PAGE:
Frequently legalism manifests in church culture variations that are not in the realm of right and wrong, sin or not sin. They are in the gray areas where only secondary and inferential arguments can be made from scripture. Like a toxic mold in damp and cool closet, legalism thrives in the gray areas of life.
For example, scripture clearly speaks about honor and modesty. It says less about how honor is to manifest itself in a Sunday dress code! If a local assembly feels strongly on a church culture matter, the local terminology will be expressed in terms of “convictions.” Those who deviate from, or are dispassionate toward, the convictions will be accepted as fellow believers, but not as fully part of the “vision of the house.” If sentiments toward a church culture matter are less strong, they will be expressed in terms of “custom” or “practice,” and they will not be used to define someone’s status in the local assembly. It normally does not take too long to discover which is which. Church culture strongly affects one’s view and definition of legalism.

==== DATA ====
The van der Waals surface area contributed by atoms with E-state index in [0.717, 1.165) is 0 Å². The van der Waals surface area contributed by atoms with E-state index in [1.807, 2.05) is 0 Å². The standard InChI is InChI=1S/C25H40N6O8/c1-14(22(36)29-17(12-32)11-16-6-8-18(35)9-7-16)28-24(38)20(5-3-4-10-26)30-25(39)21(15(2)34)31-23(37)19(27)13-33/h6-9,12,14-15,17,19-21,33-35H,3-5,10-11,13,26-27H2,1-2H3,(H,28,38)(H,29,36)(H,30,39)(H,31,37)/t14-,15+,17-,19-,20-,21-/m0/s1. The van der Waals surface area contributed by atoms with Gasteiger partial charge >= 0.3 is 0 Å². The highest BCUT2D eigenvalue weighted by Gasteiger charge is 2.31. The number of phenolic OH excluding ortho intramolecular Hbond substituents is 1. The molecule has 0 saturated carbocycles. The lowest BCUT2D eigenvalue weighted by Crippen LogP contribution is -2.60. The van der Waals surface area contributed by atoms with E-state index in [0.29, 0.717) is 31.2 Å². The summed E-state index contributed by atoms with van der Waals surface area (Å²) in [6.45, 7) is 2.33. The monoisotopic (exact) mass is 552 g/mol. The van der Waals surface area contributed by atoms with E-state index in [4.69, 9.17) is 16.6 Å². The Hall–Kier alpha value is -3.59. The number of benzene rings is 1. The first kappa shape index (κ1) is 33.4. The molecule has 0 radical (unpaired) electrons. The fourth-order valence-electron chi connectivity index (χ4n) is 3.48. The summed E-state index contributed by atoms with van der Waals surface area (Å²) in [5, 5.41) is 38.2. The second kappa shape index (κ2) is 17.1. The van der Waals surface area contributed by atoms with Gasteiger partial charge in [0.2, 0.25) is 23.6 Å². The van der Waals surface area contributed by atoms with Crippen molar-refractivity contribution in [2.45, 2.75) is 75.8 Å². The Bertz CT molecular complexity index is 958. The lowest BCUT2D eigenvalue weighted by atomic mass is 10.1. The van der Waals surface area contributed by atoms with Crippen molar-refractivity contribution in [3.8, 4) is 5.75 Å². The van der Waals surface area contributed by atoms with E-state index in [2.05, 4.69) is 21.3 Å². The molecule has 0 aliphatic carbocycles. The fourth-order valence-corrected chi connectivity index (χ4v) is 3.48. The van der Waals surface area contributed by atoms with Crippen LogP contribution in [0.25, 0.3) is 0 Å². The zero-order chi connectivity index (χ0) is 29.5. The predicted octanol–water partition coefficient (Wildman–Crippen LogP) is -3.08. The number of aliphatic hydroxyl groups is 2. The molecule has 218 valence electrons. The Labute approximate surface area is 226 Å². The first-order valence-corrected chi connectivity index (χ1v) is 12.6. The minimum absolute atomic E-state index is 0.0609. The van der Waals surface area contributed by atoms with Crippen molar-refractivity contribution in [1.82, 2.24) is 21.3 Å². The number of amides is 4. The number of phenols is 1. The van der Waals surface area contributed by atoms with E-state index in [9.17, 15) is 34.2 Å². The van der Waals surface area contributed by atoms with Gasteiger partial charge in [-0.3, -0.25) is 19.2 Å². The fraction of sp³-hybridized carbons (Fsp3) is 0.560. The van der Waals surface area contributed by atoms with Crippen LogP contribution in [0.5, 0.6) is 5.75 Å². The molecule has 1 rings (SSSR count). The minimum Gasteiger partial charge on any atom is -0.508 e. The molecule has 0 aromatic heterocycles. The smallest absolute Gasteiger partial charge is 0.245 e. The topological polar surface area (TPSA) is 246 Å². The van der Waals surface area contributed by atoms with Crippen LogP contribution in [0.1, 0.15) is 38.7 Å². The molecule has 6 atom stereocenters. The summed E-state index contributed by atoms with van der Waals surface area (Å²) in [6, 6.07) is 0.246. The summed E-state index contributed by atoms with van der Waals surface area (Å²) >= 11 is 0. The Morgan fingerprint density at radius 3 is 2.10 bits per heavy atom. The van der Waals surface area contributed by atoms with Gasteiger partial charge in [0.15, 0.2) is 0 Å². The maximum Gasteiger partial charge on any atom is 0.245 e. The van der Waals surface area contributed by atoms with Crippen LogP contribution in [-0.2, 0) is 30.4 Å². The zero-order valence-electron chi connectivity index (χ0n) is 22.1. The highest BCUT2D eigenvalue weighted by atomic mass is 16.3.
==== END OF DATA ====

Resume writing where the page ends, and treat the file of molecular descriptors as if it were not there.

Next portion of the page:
Within any virtue are the seeds of self-distortion. A church culture may reflect emphasis on a legitimate biblical virtue. However, if pushed to an extreme, or if held apart from the revelation of grace and the reality of the Spirit, the virtue becomes a vice empowered by legalism. The unique quality distinguishing the fellowship becomes the seedbed of legalism. How?
- Honesty becomes brutality.
- Thriftiness becomes miserliness.
- Compassion becomes enabling.
- Courage becomes insensitivity.
- Sensitivity becomes sentimentality.
- Integrity becomes superiority.
- Destiny becomes self-centeredness.
- Conviction becomes inflexibility.
- Flexibility becomes vacillation.
ARE YOU IN THE ZOO?